Waterloo suggests lessons of Clapham crash being forgotten, fears RAIB
The lessons of 1988’s fatal accident at Clapham may be fading from the rail industry’s collective memory, warns the Rail Accident Investigation Branch (RAIB) in its report into August 2017’s derailment of a passenger train at Waterloo.
The train derailed on points that were in neither one position nor the other, after a signal tester added extra wires to interlocking in Waterloo relay room but failed to remove them once testing was complete and the railway reopened. In addition, plans to clamp and lock the points in the correct position were not implemented.
RAIB calls on Network Rail to improve the knowledge and attitudes needed for signal designers, installers and testers to deliver work safely. In addition, it calls on contractors OSL Rail and Mott MacDonald to develop and monitor the non-technical skills of staff working for them.
The accident took place on August 15, during a major blockade at Waterloo that closed Platforms 1-10 while work to lengthen Platforms 1-4 took place. This work meant that the station’s signal interlocking had to be changed. Mott MacDonald designed the changes, and OSL Rail checked them and designed and checked a ‘test desk’ to be installed in Waterloo relay room. This test desk could be connected to the signalling to make it easier to test in advance of physical equipment being installed on the track.
However, RAIB found that poor communication meant that the test desk was not kept up-to-date to reflect changes to the interlocking. This meant that when testers came to check the points on which the train later derailed, the test desk would not work properly without extra wires being added to the interlocking’s electric circuits. When added, these wires fooled the interlocking into thinking all three sets of blades in Points 1524 were in the correct position when only one set actually was (because they were inside the blockade and had been clamped shut).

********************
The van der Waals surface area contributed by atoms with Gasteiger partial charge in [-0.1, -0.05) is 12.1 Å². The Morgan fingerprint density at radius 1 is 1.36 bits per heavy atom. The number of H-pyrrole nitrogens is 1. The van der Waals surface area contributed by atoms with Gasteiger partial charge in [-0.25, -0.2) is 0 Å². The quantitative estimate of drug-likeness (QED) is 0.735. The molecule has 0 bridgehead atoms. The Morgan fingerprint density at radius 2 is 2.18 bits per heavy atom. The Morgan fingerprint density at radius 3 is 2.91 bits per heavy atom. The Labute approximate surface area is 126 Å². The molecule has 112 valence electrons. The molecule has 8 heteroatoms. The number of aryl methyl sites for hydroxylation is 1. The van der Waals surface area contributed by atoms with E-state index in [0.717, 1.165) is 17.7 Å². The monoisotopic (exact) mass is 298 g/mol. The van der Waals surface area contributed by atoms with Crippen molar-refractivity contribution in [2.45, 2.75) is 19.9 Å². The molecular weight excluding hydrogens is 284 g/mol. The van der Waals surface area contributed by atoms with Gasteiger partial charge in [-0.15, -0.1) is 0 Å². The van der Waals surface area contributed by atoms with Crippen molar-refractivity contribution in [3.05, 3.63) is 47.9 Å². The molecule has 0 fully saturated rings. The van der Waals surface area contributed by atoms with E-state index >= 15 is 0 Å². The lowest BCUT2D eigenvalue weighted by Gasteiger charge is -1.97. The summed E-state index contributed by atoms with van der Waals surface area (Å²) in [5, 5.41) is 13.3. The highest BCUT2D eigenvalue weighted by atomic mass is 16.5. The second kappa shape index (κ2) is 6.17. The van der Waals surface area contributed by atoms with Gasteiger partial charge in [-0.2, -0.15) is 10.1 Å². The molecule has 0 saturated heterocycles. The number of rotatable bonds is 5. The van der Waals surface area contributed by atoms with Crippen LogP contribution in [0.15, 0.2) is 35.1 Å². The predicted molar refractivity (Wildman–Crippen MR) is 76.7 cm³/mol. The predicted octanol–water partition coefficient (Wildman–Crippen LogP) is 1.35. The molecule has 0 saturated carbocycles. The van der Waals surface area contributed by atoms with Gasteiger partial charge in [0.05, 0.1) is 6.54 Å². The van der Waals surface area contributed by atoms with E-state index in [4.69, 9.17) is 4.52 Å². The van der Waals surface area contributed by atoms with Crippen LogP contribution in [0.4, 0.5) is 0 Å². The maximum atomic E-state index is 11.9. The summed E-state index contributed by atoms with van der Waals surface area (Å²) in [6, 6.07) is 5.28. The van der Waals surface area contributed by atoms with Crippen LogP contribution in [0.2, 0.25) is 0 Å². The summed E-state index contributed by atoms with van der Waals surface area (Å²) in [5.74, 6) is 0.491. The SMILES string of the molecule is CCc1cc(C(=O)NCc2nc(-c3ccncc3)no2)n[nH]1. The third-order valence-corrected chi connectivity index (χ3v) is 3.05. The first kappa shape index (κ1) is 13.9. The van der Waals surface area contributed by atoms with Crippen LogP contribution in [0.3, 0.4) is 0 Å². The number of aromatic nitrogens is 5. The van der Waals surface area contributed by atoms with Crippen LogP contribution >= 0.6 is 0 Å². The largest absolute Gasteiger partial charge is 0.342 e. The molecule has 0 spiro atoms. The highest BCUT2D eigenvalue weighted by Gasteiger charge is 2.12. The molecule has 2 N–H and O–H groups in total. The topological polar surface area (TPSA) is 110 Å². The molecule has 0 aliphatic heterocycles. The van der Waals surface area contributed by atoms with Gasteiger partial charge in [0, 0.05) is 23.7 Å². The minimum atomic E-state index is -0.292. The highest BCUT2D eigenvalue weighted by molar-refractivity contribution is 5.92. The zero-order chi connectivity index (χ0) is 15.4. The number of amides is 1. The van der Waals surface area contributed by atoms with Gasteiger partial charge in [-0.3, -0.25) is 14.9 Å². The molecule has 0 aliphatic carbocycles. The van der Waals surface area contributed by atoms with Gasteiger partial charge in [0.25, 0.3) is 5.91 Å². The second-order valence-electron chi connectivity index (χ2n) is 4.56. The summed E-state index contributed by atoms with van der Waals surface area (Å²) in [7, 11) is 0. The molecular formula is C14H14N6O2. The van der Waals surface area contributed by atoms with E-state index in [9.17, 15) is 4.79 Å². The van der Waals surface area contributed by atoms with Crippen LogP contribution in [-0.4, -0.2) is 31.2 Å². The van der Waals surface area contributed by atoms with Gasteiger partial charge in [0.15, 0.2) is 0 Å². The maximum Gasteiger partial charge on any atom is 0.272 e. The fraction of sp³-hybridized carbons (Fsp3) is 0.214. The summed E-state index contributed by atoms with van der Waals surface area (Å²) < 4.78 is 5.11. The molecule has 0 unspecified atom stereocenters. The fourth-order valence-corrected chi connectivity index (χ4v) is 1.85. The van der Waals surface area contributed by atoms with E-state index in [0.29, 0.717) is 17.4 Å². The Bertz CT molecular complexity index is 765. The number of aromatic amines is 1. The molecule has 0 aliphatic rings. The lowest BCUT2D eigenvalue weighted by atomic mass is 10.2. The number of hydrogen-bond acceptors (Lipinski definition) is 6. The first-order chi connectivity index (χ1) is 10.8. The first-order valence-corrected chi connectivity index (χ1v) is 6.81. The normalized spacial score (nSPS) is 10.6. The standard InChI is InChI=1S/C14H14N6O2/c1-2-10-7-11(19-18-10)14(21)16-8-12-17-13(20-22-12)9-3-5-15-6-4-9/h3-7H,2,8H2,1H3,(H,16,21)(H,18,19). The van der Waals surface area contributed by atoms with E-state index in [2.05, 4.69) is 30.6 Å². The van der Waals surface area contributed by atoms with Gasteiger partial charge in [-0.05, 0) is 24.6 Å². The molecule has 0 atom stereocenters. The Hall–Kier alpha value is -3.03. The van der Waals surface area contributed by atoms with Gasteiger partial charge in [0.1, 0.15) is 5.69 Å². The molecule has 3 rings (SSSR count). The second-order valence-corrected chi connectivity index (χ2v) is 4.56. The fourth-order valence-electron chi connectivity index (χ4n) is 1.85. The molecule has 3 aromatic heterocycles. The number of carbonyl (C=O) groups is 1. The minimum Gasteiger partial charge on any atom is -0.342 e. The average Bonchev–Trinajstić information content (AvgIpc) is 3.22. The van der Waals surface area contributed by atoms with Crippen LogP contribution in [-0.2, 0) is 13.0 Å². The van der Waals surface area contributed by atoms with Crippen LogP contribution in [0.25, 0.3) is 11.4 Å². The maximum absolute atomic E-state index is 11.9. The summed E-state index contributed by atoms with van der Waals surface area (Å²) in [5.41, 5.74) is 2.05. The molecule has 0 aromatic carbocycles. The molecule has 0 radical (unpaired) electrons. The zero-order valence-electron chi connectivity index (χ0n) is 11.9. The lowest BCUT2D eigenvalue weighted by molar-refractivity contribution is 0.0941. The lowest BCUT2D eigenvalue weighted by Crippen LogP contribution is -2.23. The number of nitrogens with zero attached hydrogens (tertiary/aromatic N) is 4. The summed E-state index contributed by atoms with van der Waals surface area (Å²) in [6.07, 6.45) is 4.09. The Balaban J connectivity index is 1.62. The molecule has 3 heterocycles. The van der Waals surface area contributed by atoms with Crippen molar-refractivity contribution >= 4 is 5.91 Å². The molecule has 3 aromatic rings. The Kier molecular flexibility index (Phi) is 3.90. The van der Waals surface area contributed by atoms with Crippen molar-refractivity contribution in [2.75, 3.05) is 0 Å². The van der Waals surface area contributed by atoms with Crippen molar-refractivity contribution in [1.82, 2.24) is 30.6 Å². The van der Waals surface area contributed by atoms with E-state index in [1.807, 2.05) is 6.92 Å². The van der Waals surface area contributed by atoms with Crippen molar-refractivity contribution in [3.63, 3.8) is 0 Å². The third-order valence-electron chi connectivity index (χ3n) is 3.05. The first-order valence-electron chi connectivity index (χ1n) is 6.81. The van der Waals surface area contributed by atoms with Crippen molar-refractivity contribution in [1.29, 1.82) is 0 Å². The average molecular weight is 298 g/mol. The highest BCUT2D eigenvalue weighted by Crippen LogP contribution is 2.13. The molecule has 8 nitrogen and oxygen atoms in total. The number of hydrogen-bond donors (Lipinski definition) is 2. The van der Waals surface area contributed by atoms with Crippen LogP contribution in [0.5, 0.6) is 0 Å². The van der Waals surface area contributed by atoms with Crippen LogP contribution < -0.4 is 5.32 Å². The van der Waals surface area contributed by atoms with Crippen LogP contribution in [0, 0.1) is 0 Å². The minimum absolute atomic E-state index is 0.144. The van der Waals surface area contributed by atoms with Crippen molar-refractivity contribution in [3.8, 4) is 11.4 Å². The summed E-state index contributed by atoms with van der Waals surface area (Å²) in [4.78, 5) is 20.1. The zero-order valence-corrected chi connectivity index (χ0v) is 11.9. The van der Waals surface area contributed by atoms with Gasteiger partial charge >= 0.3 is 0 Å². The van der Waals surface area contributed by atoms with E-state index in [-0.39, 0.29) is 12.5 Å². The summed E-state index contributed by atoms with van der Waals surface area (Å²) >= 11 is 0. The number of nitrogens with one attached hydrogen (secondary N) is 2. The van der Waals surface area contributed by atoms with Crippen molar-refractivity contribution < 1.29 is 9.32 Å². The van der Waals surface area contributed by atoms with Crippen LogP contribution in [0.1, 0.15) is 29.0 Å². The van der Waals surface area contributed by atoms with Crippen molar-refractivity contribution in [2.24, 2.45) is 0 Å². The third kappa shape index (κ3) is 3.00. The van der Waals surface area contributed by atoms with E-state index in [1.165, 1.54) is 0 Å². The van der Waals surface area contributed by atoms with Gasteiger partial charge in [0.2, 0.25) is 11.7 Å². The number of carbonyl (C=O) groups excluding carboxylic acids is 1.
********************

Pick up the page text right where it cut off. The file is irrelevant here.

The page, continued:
As a result, signallers could set a route from Platform 11 and clear the signal at the platform end for the 0540 to Guildford. When it left, the train’s driver noticed the points in the wrong position. He braked, but could not prevent his train derailing and striking the side of an engineering train placed to protect the possession from such incursions.
Clapham’s accident in 1988 was caused by signal technicians not properly disconnecting wires, with the result that a signal that should have been red cleared to allow a train past (see pages 48-53).
A subsequent inquiry severely criticised British Rail, and led to radical changes in the way signalling is designed, installed and tested with each stage being done independently of the others.
It is the loss of knowledge of why these changes were made that concerns RAIB. It said in its Waterloo report: “The major changes to signalling design, installation and testing processes triggered by the Clapham accident remain today, but RAIB is concerned that the need for rigorous application is being forgotten as people with personal knowledge of this tragedy retire or move away from front line jobs.
“This deep-seated, tacit knowledge is part of the corporate memory vital to achieve safety. Loss of this type of knowledge as previous generations leave the industry is a risk which must be addressed by organisations committed to achieving high levels of safety,” it said. ■ See Haigh, pages 54-55.